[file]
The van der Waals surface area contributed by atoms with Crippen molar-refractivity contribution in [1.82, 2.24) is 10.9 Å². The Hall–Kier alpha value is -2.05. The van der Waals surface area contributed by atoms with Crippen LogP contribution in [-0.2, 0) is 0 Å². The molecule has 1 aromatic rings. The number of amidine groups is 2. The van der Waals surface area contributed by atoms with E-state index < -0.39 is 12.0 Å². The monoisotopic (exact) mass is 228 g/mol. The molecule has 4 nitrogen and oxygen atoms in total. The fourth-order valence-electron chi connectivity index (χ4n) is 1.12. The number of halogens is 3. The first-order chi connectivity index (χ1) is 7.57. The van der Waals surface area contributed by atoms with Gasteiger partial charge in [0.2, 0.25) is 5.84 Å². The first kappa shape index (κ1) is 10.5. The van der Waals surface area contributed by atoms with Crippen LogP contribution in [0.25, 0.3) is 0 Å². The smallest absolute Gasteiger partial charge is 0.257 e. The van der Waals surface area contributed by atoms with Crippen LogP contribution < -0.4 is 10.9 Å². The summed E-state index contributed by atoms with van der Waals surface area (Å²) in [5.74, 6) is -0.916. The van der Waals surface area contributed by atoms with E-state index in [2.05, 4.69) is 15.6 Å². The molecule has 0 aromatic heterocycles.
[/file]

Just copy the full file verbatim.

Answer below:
The van der Waals surface area contributed by atoms with Crippen molar-refractivity contribution in [1.82, 2.24) is 10.9 Å². The Hall–Kier alpha value is -2.05. The van der Waals surface area contributed by atoms with Crippen LogP contribution in [-0.2, 0) is 0 Å². The molecule has 1 aromatic rings. The number of amidine groups is 2. The van der Waals surface area contributed by atoms with E-state index < -0.39 is 12.0 Å². The monoisotopic (exact) mass is 228 g/mol. The molecule has 4 nitrogen and oxygen atoms in total. The fourth-order valence-electron chi connectivity index (χ4n) is 1.12. The number of halogens is 3. The first-order chi connectivity index (χ1) is 7.57. The van der Waals surface area contributed by atoms with Gasteiger partial charge in [0.2, 0.25) is 5.84 Å². The first kappa shape index (κ1) is 10.5. The van der Waals surface area contributed by atoms with Crippen LogP contribution in [0.25, 0.3) is 0 Å². The smallest absolute Gasteiger partial charge is 0.257 e. The van der Waals surface area contributed by atoms with Crippen LogP contribution < -0.4 is 10.9 Å². The summed E-state index contributed by atoms with van der Waals surface area (Å²) in [5.74, 6) is -0.916. The van der Waals surface area contributed by atoms with E-state index in [2.05, 4.69) is 15.6 Å². The molecule has 0 aromatic heterocycles.